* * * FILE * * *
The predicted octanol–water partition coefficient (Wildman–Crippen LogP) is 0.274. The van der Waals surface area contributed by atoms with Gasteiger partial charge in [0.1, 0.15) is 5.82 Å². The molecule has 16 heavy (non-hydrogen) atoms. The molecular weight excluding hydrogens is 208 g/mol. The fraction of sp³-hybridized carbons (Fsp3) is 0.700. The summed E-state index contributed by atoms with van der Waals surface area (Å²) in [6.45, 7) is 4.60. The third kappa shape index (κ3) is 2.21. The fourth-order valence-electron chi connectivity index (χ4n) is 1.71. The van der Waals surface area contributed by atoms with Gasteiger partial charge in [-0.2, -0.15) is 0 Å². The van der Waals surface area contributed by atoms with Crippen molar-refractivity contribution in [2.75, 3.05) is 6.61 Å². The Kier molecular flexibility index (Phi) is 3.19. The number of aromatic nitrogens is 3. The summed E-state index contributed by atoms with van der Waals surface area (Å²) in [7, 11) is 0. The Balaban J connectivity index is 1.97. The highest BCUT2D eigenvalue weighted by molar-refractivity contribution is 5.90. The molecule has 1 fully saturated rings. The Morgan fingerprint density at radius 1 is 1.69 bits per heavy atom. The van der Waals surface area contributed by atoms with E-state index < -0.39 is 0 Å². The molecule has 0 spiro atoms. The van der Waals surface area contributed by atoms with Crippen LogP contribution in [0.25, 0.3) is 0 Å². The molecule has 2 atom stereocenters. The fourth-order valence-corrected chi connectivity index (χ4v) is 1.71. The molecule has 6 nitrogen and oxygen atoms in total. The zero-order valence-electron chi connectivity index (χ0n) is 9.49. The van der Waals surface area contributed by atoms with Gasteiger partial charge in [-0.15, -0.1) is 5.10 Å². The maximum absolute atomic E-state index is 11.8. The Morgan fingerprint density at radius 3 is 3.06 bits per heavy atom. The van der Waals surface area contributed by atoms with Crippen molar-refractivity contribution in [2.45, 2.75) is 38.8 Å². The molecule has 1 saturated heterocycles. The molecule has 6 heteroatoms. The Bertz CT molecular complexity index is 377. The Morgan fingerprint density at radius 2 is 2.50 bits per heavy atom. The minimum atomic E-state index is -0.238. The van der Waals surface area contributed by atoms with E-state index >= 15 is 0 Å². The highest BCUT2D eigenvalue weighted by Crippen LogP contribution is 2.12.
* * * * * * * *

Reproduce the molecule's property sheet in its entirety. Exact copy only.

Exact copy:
The predicted octanol–water partition coefficient (Wildman–Crippen LogP) is 0.274. The van der Waals surface area contributed by atoms with Gasteiger partial charge in [0.1, 0.15) is 5.82 Å². The molecule has 16 heavy (non-hydrogen) atoms. The molecular weight excluding hydrogens is 208 g/mol. The fraction of sp³-hybridized carbons (Fsp3) is 0.700. The summed E-state index contributed by atoms with van der Waals surface area (Å²) in [6.45, 7) is 4.60. The third kappa shape index (κ3) is 2.21. The fourth-order valence-electron chi connectivity index (χ4n) is 1.71. The van der Waals surface area contributed by atoms with Gasteiger partial charge in [-0.2, -0.15) is 0 Å². The van der Waals surface area contributed by atoms with Crippen molar-refractivity contribution in [2.75, 3.05) is 6.61 Å². The Kier molecular flexibility index (Phi) is 3.19. The number of aromatic nitrogens is 3. The summed E-state index contributed by atoms with van der Waals surface area (Å²) in [7, 11) is 0. The Balaban J connectivity index is 1.97. The highest BCUT2D eigenvalue weighted by molar-refractivity contribution is 5.90. The molecule has 1 fully saturated rings. The Morgan fingerprint density at radius 1 is 1.69 bits per heavy atom. The van der Waals surface area contributed by atoms with E-state index < -0.39 is 0 Å². The molecule has 0 spiro atoms. The van der Waals surface area contributed by atoms with Crippen LogP contribution in [0.25, 0.3) is 0 Å². The molecule has 2 atom stereocenters. The fourth-order valence-corrected chi connectivity index (χ4v) is 1.71. The molecule has 6 nitrogen and oxygen atoms in total. The zero-order valence-electron chi connectivity index (χ0n) is 9.49. The van der Waals surface area contributed by atoms with Gasteiger partial charge in [-0.15, -0.1) is 5.10 Å². The maximum absolute atomic E-state index is 11.8. The Morgan fingerprint density at radius 3 is 3.06 bits per heavy atom. The van der Waals surface area contributed by atoms with Crippen molar-refractivity contribution in [2.45, 2.75) is 38.8 Å². The molecule has 1 saturated heterocycles. The molecule has 6 heteroatoms. The Bertz CT molecular complexity index is 377. The Morgan fingerprint density at radius 2 is 2.50 bits per heavy atom. The minimum atomic E-state index is -0.238. The van der Waals surface area contributed by atoms with E-state index >= 15 is 0 Å². The highest BCUT2D eigenvalue weighted by Crippen LogP contribution is 2.12.